It's also true, enterprise users say, that VMware FT is far from perfect, especially in its initial versions. "It's a 1.0 product," said Jason Boche, a senior systems engineer for a global media service. Today, VMware's mechanism for mirroring servers for failover, vLockstep, can be applied only to workloads using a single CPU; VMware's fault tolerance also can't be used within Dynamic Resource Scheduling [DRS] clusters.

But that doesn't mean mainstream enterprise users have embraced hardware-based alternatives, either. "People are going to be looking at this from a cost-effectiveness standpoint: Does it cost more to buy a couple servers that have software-based fault tolerance or a single server that has hardware-based fault tolerance?" Boche said. "I personally haven't seen a piece of equipment yet that's indestructible. In my opinion, anything you plug into the wall and that has electronic components in it is subject to failure."

For LaForge, FT hardware in the hospital's hosting environment hasn't been considered for the main enterprise's virtualization environment. Instead, the hospital built out a separate infrastructure to host virtual servers and VDI for internal applications, and uses VMware's HA features for redundancy. "If it's our hospital applications where we can schedule stuff, we want to have as high availability as we can, but depending on what the application is, if it can be down for a few minutes or long enough to migrate from one virtualized host to another, we would go that route with it."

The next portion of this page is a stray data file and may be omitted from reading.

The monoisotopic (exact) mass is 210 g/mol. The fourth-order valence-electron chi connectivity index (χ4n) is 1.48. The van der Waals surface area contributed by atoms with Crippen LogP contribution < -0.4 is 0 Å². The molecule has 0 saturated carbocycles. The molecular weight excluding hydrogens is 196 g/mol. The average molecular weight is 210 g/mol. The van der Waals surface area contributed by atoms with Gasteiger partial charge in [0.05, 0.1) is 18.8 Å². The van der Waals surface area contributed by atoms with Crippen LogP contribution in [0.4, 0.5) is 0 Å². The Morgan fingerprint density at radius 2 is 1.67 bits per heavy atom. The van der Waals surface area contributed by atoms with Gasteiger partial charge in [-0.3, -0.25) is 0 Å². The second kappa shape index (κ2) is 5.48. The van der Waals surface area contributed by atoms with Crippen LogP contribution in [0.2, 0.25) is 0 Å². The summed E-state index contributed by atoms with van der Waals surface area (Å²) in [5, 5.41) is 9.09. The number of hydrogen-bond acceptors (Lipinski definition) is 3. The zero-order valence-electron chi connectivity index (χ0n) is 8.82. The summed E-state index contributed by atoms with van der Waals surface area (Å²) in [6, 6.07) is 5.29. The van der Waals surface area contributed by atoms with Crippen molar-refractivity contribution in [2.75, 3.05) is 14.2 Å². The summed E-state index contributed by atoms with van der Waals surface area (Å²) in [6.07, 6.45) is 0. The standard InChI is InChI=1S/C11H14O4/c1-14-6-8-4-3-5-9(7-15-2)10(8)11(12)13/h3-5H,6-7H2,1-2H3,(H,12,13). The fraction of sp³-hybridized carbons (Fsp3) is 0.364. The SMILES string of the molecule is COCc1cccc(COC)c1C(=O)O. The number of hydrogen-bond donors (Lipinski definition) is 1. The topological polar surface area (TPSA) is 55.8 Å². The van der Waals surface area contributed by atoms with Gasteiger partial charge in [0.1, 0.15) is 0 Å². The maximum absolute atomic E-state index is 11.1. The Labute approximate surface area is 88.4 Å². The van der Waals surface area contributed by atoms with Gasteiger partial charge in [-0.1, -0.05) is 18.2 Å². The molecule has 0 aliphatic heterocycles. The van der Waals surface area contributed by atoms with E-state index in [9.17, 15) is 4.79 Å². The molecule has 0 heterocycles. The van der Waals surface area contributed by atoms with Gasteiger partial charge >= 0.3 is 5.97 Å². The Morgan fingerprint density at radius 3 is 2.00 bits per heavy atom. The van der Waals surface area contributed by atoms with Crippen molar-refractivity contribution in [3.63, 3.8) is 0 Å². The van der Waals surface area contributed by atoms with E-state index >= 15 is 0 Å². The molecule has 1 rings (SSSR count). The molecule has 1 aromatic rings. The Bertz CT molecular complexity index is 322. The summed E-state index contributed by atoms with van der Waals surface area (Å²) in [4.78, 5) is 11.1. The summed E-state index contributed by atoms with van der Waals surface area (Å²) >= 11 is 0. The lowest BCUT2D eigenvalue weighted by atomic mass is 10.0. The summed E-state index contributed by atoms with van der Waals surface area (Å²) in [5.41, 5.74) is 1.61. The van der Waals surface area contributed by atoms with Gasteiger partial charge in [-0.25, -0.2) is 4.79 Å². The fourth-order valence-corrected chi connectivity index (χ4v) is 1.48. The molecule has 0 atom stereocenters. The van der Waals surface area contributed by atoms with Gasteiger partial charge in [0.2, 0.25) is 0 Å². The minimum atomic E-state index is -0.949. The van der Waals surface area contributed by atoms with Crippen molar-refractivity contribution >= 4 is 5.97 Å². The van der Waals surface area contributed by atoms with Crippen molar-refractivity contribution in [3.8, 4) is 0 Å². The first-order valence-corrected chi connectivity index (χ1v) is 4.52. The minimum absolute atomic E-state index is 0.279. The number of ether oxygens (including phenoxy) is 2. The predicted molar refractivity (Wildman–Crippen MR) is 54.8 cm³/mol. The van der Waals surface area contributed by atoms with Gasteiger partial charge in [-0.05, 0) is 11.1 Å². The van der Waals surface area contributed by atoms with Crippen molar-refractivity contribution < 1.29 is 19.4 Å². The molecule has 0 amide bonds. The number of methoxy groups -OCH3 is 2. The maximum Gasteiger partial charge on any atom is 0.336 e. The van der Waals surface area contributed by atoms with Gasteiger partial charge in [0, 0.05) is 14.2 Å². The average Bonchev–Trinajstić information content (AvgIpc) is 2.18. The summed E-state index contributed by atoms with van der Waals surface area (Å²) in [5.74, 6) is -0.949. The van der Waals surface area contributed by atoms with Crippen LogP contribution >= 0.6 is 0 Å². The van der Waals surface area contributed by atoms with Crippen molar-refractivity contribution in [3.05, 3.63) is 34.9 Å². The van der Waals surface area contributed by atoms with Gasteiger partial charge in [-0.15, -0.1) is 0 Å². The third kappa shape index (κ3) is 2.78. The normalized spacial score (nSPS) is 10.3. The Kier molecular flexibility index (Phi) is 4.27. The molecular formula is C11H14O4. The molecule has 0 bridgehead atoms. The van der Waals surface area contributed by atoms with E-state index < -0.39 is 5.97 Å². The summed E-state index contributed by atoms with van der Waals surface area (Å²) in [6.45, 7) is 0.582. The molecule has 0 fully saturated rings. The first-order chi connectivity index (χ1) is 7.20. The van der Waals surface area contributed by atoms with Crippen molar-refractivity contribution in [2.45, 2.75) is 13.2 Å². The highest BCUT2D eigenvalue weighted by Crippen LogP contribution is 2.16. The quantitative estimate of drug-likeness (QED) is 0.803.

While server virtualization has made its mark on enterprises' lower-hanging fruit, it has yet to permeate the fault-tolerance market. For example, GE Healthcare, one of the largest partners of Hewlett-Packard Co. for NonStop FT servers, does not yet support virtualizing its Centricity Enterprise electronic-health-record application. While virtualization is part of the long-term roadmap for GE, "[the application] is not designed to be virtualized, nor do customers demand it," according to Gregory St. James, the company's director of international marketing.

Anemic FT uptake
Market research statistics are not currently being publicized by major analyst firms about the rate of convergence between FT hardware and server virtualization. Still, analysts who track both markets say the overall trend brought about by data center server virtualization has been more commodity hardware rather than fewer, more hardened physical devices.

"The overall trend in system designs involves more assumptions that failures will be dealt with in software," said Tony Iams, senior analyst at Ideas International. "Software designs are starting to make the assumption that hardware will fail."

Such products may not cover every failure, said IDC analyst Gary Chen, but for many users looking to cut costs by virtualizing their data centers, "good enough is good enough."

Beth Pariseau is a senior news writer for Write to her at